WILL THE REAL NET INCOME PLEASE STAND UP?
John F. Utley
Partner, Executive Office
Presented before the American Gas Association-Edison Electric Institute Conference, San Francisco—May 1973
In the current economic, political and social environment of this country, the electric and gas industries face monumental problems. These problems relate to a wide range of factors from environmental matters and their costs to shortages of basic fuels and the cost of alternatives. While the industries grapple mightily with the solutions to these problems, it seems fair to say that the impact of the problems and their solutions will inexorably be translated into dollars and, just as inexorably, reflected in the financial statements of electric and gas companies.
For regulated industries, the portrayal of the dollar impact of solutions to the many problems now extant and that may appear in the future will be influenced by the accounting requirements of the regulatory agencies having jurisdiction. If these agencies are blind to changing situations requiring special recognition, then reported net income will fail to measure the realities behind operations, and I shudder to envision the consequences.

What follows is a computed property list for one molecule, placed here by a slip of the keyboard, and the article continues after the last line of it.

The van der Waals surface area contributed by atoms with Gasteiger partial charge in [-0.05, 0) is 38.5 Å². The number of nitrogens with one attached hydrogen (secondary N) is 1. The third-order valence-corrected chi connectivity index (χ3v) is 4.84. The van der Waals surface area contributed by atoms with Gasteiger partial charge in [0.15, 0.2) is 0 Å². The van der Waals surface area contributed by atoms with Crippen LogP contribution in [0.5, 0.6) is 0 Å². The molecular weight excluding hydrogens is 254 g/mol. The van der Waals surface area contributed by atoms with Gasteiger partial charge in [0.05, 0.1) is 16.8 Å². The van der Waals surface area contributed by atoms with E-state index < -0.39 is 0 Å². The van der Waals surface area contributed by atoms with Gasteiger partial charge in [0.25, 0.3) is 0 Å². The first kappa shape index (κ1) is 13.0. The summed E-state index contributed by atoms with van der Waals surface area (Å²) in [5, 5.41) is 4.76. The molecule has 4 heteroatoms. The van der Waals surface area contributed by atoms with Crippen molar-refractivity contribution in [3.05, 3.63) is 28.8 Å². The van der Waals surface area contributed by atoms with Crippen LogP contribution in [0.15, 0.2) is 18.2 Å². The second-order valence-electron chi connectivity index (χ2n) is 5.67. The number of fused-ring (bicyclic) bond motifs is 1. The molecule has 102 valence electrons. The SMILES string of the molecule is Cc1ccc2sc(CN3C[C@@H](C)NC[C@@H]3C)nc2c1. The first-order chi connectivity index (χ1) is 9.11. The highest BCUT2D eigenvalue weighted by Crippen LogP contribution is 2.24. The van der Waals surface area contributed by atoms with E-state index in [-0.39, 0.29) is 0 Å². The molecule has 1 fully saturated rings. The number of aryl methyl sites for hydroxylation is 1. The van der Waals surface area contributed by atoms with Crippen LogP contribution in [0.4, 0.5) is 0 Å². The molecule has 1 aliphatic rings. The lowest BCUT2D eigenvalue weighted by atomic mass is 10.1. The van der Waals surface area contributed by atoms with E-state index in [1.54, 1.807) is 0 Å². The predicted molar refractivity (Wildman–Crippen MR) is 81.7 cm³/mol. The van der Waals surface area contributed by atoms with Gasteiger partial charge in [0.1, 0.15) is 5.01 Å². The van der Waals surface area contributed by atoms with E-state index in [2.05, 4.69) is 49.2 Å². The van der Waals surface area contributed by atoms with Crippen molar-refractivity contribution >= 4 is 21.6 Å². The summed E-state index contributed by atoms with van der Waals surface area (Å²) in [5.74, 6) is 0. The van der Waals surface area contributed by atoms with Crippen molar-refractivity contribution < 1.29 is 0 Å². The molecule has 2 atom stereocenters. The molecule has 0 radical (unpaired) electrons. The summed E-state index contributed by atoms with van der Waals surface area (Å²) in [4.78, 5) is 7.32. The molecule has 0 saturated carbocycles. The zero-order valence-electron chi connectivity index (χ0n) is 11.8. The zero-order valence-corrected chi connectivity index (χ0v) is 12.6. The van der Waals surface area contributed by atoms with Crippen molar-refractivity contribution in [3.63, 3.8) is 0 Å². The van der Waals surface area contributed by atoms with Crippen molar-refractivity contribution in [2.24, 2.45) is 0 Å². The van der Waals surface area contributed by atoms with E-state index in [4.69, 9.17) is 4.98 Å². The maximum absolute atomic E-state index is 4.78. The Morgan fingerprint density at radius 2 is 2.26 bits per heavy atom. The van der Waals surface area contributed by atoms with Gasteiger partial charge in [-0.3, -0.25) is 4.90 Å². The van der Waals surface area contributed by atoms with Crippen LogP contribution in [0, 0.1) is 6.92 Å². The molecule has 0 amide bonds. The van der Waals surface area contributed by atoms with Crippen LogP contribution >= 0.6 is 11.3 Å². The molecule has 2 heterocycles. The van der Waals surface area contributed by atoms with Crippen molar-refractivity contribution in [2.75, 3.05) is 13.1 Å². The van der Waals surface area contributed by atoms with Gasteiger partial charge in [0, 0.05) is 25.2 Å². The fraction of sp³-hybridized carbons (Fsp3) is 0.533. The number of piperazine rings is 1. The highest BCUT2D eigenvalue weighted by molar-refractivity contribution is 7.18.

ALLOWANCE FOR FUNDS USED DURING CONSTRUCTION
Let me begin my examination of the real net income question by focusing on a current problem. For the last several years a group of observers of the regulated industries has, in ever-increasing crescendos, questioned the quality of earnings of utilities because of the impact, they say, of the credit in the income statement of the Allowance for Funds Used During Construction (AFC). The growing cacophony from this group has created uncertainty among investors as to whether utility earnings that appear to result from AFC are, in fact, of lower quality than that net income shown as being from operations.
Inevitably, the crescendos reached such heights that the Securities and Exchange Commission began, in 1972, to require the disclosure of information
about the AFC credit which may be confusing the issue further and lending
support to the notion that the AFC credit does produce a lower quality of earnings. Such disclosure information as is now required appears counter-